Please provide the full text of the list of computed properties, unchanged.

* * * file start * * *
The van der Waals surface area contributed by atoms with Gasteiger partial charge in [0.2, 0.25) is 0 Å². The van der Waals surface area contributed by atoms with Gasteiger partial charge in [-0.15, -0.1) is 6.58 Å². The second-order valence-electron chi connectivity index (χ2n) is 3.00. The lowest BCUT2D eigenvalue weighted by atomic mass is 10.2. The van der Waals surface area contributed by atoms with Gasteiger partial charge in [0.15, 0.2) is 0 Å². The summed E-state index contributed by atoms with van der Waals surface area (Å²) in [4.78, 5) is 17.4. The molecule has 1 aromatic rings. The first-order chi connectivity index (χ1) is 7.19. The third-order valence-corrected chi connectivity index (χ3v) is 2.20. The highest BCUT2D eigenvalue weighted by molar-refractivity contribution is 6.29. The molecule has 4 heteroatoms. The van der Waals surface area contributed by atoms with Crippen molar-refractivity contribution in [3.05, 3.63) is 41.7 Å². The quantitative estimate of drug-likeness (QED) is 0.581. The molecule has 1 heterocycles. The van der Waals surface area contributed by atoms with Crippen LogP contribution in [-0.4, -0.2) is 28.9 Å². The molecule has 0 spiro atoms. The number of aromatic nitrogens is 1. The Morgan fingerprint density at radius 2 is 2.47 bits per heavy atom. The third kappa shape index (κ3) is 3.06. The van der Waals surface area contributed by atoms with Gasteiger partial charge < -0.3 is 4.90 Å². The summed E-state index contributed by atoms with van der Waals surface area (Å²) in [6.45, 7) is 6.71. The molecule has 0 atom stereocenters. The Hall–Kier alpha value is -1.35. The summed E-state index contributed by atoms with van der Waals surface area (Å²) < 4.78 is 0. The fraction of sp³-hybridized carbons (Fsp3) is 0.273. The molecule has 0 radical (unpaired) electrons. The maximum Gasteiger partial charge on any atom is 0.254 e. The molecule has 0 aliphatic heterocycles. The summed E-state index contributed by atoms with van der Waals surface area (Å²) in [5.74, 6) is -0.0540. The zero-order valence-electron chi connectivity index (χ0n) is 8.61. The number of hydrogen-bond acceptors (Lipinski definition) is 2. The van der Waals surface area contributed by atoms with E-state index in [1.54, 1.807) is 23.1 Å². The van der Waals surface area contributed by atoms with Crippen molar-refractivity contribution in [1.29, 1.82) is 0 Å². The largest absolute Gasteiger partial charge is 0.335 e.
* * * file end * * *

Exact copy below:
The van der Waals surface area contributed by atoms with Gasteiger partial charge in [0.2, 0.25) is 0 Å². The van der Waals surface area contributed by atoms with Gasteiger partial charge in [-0.15, -0.1) is 6.58 Å². The second-order valence-electron chi connectivity index (χ2n) is 3.00. The lowest BCUT2D eigenvalue weighted by atomic mass is 10.2. The van der Waals surface area contributed by atoms with Gasteiger partial charge in [0.15, 0.2) is 0 Å². The summed E-state index contributed by atoms with van der Waals surface area (Å²) in [4.78, 5) is 17.4. The molecule has 1 aromatic rings. The first-order chi connectivity index (χ1) is 7.19. The third-order valence-corrected chi connectivity index (χ3v) is 2.20. The highest BCUT2D eigenvalue weighted by molar-refractivity contribution is 6.29. The molecule has 4 heteroatoms. The van der Waals surface area contributed by atoms with Crippen molar-refractivity contribution in [3.05, 3.63) is 41.7 Å². The quantitative estimate of drug-likeness (QED) is 0.581. The molecule has 1 heterocycles. The van der Waals surface area contributed by atoms with Crippen LogP contribution in [-0.4, -0.2) is 28.9 Å². The molecule has 0 spiro atoms. The number of aromatic nitrogens is 1. The Morgan fingerprint density at radius 2 is 2.47 bits per heavy atom. The third kappa shape index (κ3) is 3.06. The van der Waals surface area contributed by atoms with Gasteiger partial charge < -0.3 is 4.90 Å². The summed E-state index contributed by atoms with van der Waals surface area (Å²) in [6.45, 7) is 6.71. The molecule has 0 atom stereocenters. The Hall–Kier alpha value is -1.35. The summed E-state index contributed by atoms with van der Waals surface area (Å²) < 4.78 is 0. The fraction of sp³-hybridized carbons (Fsp3) is 0.273. The molecule has 0 radical (unpaired) electrons. The maximum Gasteiger partial charge on any atom is 0.254 e. The molecule has 0 aliphatic heterocycles. The summed E-state index contributed by atoms with van der Waals surface area (Å²) in [5.74, 6) is -0.0540. The zero-order valence-electron chi connectivity index (χ0n) is 8.61. The number of hydrogen-bond acceptors (Lipinski definition) is 2. The van der Waals surface area contributed by atoms with E-state index in [1.54, 1.807) is 23.1 Å². The van der Waals surface area contributed by atoms with Crippen molar-refractivity contribution in [1.29, 1.82) is 0 Å². The largest absolute Gasteiger partial charge is 0.335 e.